New Media but Familiar Lack of Diversity: Women, people of color still marginalized online
Recent years have seen much rallying around “traditional” journalism in the face of its supposedly imminent demise, including the mythologizing of pre-Internet news media as a force of social cohesion. Lamenting the “culture of observing events from ‘inside’ a community,” Washington Post columnist and associate editor David Ignatius (5/2/10) contended:
When the information landscape was dominated by three networks and a few major newspapers, journalists were trained to report for everyone. Now, niche audiences want more intimacy and connection—even if that means less old-school independence and objectivity.
Traditional outlets, of course, did not and do not report “for everyone,” but demonstrably exclude and marginalize many people and perspectives, particularly the less politically and economically powerful (Extra!, 5–6/02, 5–6/05). Progressive critics and activists, seeing corporate journalism’s “crisis” as an opportunity, hoped that newly emerging outlets would avoid repeating those myopic patterns, forging not just new pay structures, but a new definition of news as something more than what powerful people say and do.
To what extent have digital media lived up to these hopes? There are a number of ways one could assess this dimension of “new-school” media, but the question of how they’re doing at incorporating values of gender and racial/ethnic diversity seems a key one.
Anecdotal impressions about online diversity abound, but attempts to measure representation face methodological difficulties, starting with how to define the arena being mapped. The Gender Report’s nascent Gender Check project (genderreport.com) monitors “the lead articles from two websites—one associated with a newspaper and one considered online-only—in each of the four geographic regions as defined by the U.S. Census.” Just a snapshot, to be sure, but after examining some 354 articles in 2011, the picture for women was pretty dim.
Women bylined just 31 percent of articles in online-only outlets, slightly less than the 34 percent they wrote for newspaper sites. Web outlets did a little better than their counterparts when it came to sources, but both did poorly: Women were 29 percent of sources in online-only news stories, compared to 23 percent at newspaper sites.
An ongoing byline survey by the Op-Ed Project includes Salon and Huffington Post along with a handful of other outlets. The most recent snapshot (3/21–27/12) found 20 percent female writers at Salon, 31 percent at Huffington Post. (This compares with 35 percent female bylines at the L.A. Times, 15 percent at the Washington Post.) The Op-Ed Project plans research on what women write about, to see if their contribution is sought on a range of issues, or overwhelmingly on the smaller number of women-associated issues, like childcare, that the group calls “Pink Topics.”
The pattern isn’t new, or confined to the U.S. The Global Media Monitoring Project included online news (though not online-only) in its worldwide, volunteer-based research for the first time in 2010 (WhoMakesTheNews.org), studying a day’s news on 76 national news websites in 16 countries and eight international news websites (a total of 1,061 news items). Women reported just 36 percent of the news stories in their sample, and were 23 percent of the stories’ subjects.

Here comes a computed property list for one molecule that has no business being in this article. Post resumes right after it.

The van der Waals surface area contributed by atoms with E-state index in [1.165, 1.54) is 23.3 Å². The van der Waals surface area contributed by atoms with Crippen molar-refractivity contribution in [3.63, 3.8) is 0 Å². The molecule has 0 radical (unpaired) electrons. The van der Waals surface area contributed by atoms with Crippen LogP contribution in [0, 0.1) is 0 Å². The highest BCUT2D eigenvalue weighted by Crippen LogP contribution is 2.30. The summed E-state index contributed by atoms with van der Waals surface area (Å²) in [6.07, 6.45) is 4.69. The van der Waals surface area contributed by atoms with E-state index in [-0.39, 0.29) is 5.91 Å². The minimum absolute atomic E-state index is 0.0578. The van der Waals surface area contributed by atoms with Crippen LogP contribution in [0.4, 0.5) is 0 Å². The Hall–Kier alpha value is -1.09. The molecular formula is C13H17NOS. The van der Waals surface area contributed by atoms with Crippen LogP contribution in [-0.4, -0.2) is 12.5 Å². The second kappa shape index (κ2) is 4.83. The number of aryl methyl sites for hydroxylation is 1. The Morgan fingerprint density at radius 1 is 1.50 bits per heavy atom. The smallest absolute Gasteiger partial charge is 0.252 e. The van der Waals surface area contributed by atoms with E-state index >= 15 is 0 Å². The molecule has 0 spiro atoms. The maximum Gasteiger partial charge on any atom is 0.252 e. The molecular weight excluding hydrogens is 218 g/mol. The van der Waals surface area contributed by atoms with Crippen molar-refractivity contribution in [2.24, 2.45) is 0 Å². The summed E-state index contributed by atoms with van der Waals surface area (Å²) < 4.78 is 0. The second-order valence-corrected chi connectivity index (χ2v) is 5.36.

When it comes to race, the first thing you notice is how few outlets want to talk about it. The American Society of Newspaper Editors (ASNE) got 75 online-only news organizations to respond to their 2011 census—up from 27 in 2010, but still too few to say much about. Those who did respond included ProPublica, which reported 19 percent of newsroom staff were black, Hispanic, Asian American, American Indian or multi-racial, Factcheck.org (17 percent), Texas Tribune (35 percent), Sacramento Press (20 percent) and Connecticut Mirror (29 percent). Online outlets reporting no people of color in their newsrooms include the Madison, Wisc., Capital Times, State-line.org, MinnPost.com and the New England Center for Investigative Reporting.
Some outlets refuse to participate on principle. Yahoo! News, the most visited news site on the Web, claims divulging staff diversity data would threaten “trade secrets”; the website (along with Google and Apple) had earlier persuaded the Labor Department to endorse its argument that any public disclosure of such information would cause “significant competitive harm” (San Jose Mercury News,) 2/14/10. Talking Points Memo’s Josh Marshall (Journal-isms, 4/15/12) objected to the survey’s focus on editorial employees, leaving out the “tech and publishing parts of the company.” The Daily Beast didn’t remember being contacted; Huffington Post and Slate say they plan to take part next time around.
Though diversity in staffing is critical, news outlets have other ways to incorporate underrepresented perspectives. As with gender, there’s little by way of in-depth research on issues of story choice, but one yearlong look at the home pages of popular sites Huffington Post, the Daily Beast, Slate and Salon (Nieman Reports, Fall/11) described a dispiritingly familiar world in which African-Americans are usually celebrities or athletes, Latinos appear primarily in sporadic immigration stories, and Native Americans and Asian-Americans go missing.
“Mainstream online media,” concluded Jean Marie Brown, “are caught in the same loop that ensnared legacy outlets. Their view of minorities is limited and that in turn hinders their ability to broaden their coverage,” to “reflect people of color in all walks of life.”